Iran refuses to back down from what it calls its right to enrich uranium for peaceful purposes. Driving home that message, the head of Iran's Atomic Energy Organization, Gholamreza Aghazadeh, said his country had now succeeded in purifying uranium to 4.8 percent, at the top end of the 3 to 5 per cent range for fuel used in nuclear power plants. "Enrichment above 5 percent is not on Iran's agenda," Aghazadeh told the students' ISNA news agency.

Iran has previously said it had enriched to more than 4 percent, far below the 80 percent level needed for bomb-making.

It has used a test cascade of 164 centrifuges to enrich uranium so far and is building two similar cascades. It says it will start installing 3,000 centrifuges later this year – which could yield enough material for one bomb within a year.

The United States and Israel have vowed to deny Iran nuclear weapons. Washington has not ruled out military action if diplomacy fails and Tehran has sworn to retaliate if attacked.

Israel: Nuclear Iran Represents Existential Threat


The Israeli chief of staff said Tuesday that Iran's nuclear program represented an existential threat to the Jewish state which required a concerted international response.

In a series of interviews on the eve of Israeli Independence Day, General Dan Halutz acknowledged growing fears about the intentions of the regime in Iran whose president, Mahmoud Ahmadinejad, has called for Israel to be wiped off the map and described the Holocaust as a myth.

"If Iran comes into possession of atomic weapons, that would represent an existential threat to Israel with the current regime," Halutz said on Israeli radio. "The regime in Tehran is pulling hard at the leash but I hope that it will not take the risk of actually breaking it."

Since the fall of Saddam Hussein's regime in Iraq, Israel has come to view Tehran as its number one enemy. Prime minister designate Ehud Olmert compared Ahmadinejad to Nazi leader Adolph Hitler in a weekend interview, describing him as "the worst kind of psychopath".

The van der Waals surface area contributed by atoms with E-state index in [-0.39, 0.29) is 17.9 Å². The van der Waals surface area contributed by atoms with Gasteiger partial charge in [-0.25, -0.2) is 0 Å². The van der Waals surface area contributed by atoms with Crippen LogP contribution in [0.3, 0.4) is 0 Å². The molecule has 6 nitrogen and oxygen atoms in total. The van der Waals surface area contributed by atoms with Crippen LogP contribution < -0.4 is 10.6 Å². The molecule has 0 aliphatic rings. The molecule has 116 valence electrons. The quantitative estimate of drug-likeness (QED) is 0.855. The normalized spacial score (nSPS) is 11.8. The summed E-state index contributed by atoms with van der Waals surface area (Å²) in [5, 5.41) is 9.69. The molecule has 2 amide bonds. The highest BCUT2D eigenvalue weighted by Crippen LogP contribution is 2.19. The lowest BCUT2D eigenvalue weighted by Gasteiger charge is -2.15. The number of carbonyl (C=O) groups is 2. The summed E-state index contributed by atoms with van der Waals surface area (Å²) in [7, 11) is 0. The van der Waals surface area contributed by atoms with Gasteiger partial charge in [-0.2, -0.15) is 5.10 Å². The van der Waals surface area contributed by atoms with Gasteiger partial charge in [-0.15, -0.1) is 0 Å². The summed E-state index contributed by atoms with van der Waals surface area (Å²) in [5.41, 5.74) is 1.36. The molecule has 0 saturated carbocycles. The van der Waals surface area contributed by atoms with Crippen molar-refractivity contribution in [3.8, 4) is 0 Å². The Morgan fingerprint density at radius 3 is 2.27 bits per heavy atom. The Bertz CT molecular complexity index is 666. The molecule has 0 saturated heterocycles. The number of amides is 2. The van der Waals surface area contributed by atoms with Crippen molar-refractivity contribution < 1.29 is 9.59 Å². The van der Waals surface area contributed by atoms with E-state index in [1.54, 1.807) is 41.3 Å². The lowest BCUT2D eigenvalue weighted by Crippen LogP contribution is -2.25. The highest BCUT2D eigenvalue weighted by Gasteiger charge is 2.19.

Olmert however has said that international diplomacy is the best way to resolve the crisis rather than military action, despite calls by some Israeli politicians for a pre-emptive strike on Iran's nuclear facilities in an echo of the 1981 bombing of Iraq's French-built Osirak nuclear plant.

"First of all let the international community find what it wants to find, I think that is appropriate," Halutz told Yedioth Ahronoth. "We are part of the international community; we are not the sheriff of the region here. We should not get carried away, and speed ourselves up and carry out acts that are not in the right place, not the right time, before others try and do what has to be done."

Halutz rejected the idea that there was a danger that the point of no return would soon be passed and that Israel should set itself a deadline to take matters into its own hands.

"This obligation is not on our shoulders at this time, because the world understands that this is its task and I suggest we should not jump the gun," Halutz told Yedioth.

Israel Celebrates 58 Years


Israel is celebrating its 58th year of independence Wednesday. The celebration started Tuesday evening with the conclusion of Memorial Day at sundown. Independence Day (Yom Ha'atzmaut) was launched with a torch-lighting ceremony at the Mount Herzl plaza in Jerusalem.

Speaking at the ceremony, Shimon Peres said: "I call on those near and far, on the Palestinians and the rulers of Arab countries that have not yet signed peace treaties with us, lay down your weapons.

"I call on all Muslim nations to let go the hostility," he said. "There are still existential dangers…there are those who want to exterminate us. In its 58th year, despite crises and difficulties, the country is still a wonder in the eyes of nations when it comes to its abilities, achievements, and unique qualities," Peres said.